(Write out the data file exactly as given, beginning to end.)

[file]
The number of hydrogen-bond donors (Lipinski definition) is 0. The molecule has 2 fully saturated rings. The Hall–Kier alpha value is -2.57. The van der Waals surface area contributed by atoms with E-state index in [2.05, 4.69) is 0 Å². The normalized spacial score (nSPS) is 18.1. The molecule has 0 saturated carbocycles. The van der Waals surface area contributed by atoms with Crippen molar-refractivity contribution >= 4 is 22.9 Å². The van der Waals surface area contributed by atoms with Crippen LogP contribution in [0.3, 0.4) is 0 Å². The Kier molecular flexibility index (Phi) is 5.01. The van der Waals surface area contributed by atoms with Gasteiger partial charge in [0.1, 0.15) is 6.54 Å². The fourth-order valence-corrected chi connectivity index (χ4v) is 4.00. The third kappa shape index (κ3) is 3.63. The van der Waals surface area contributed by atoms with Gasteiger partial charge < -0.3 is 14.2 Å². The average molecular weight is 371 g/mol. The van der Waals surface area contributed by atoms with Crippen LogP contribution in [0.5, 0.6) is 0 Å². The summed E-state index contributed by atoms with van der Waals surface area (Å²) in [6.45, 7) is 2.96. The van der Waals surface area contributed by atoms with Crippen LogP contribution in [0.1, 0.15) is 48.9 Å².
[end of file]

The number of hydrogen-bond donors (Lipinski definition) is 0. The molecule has 2 fully saturated rings. The Hall–Kier alpha value is -2.57. The van der Waals surface area contributed by atoms with E-state index in [2.05, 4.69) is 0 Å². The normalized spacial score (nSPS) is 18.1. The molecule has 0 saturated carbocycles. The van der Waals surface area contributed by atoms with Crippen molar-refractivity contribution >= 4 is 22.9 Å². The van der Waals surface area contributed by atoms with Crippen LogP contribution in [0.3, 0.4) is 0 Å². The Kier molecular flexibility index (Phi) is 5.01. The van der Waals surface area contributed by atoms with Gasteiger partial charge in [0.1, 0.15) is 6.54 Å². The fourth-order valence-corrected chi connectivity index (χ4v) is 4.00. The third kappa shape index (κ3) is 3.63. The van der Waals surface area contributed by atoms with Gasteiger partial charge < -0.3 is 14.2 Å². The average molecular weight is 371 g/mol. The van der Waals surface area contributed by atoms with Crippen LogP contribution in [0.5, 0.6) is 0 Å². The summed E-state index contributed by atoms with van der Waals surface area (Å²) in [6.45, 7) is 2.96. The van der Waals surface area contributed by atoms with Crippen LogP contribution in [0.1, 0.15) is 48.9 Å².